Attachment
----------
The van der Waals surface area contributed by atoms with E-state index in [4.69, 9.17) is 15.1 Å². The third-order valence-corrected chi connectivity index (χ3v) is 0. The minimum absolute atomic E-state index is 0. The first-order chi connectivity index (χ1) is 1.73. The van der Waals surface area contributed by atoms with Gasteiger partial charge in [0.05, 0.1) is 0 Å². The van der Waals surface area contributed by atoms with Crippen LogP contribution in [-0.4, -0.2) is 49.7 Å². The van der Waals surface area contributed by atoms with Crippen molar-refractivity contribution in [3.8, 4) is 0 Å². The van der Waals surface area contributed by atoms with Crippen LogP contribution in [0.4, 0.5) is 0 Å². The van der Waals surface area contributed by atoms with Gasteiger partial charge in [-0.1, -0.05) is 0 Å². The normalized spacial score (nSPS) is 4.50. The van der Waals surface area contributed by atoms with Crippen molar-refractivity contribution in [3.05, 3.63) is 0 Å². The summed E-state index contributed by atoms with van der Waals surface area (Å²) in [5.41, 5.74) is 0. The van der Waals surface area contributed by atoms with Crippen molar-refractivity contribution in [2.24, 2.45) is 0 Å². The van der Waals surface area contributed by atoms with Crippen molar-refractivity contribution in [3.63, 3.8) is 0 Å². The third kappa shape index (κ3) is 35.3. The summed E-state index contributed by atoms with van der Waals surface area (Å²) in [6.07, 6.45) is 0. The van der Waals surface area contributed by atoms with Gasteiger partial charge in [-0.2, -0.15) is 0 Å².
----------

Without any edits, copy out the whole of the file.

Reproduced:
The van der Waals surface area contributed by atoms with E-state index in [4.69, 9.17) is 15.1 Å². The third-order valence-corrected chi connectivity index (χ3v) is 0. The minimum absolute atomic E-state index is 0. The first-order chi connectivity index (χ1) is 1.73. The van der Waals surface area contributed by atoms with Gasteiger partial charge in [0.05, 0.1) is 0 Å². The van der Waals surface area contributed by atoms with Crippen LogP contribution in [-0.4, -0.2) is 49.7 Å². The van der Waals surface area contributed by atoms with Crippen molar-refractivity contribution in [3.8, 4) is 0 Å². The van der Waals surface area contributed by atoms with Crippen LogP contribution in [0.4, 0.5) is 0 Å². The van der Waals surface area contributed by atoms with Gasteiger partial charge in [-0.1, -0.05) is 0 Å². The normalized spacial score (nSPS) is 4.50. The van der Waals surface area contributed by atoms with Crippen molar-refractivity contribution in [3.05, 3.63) is 0 Å². The summed E-state index contributed by atoms with van der Waals surface area (Å²) in [5.41, 5.74) is 0. The van der Waals surface area contributed by atoms with Crippen molar-refractivity contribution in [2.24, 2.45) is 0 Å². The van der Waals surface area contributed by atoms with Crippen molar-refractivity contribution in [3.63, 3.8) is 0 Å². The third kappa shape index (κ3) is 35.3. The summed E-state index contributed by atoms with van der Waals surface area (Å²) in [6.07, 6.45) is 0. The van der Waals surface area contributed by atoms with Gasteiger partial charge in [-0.2, -0.15) is 0 Å².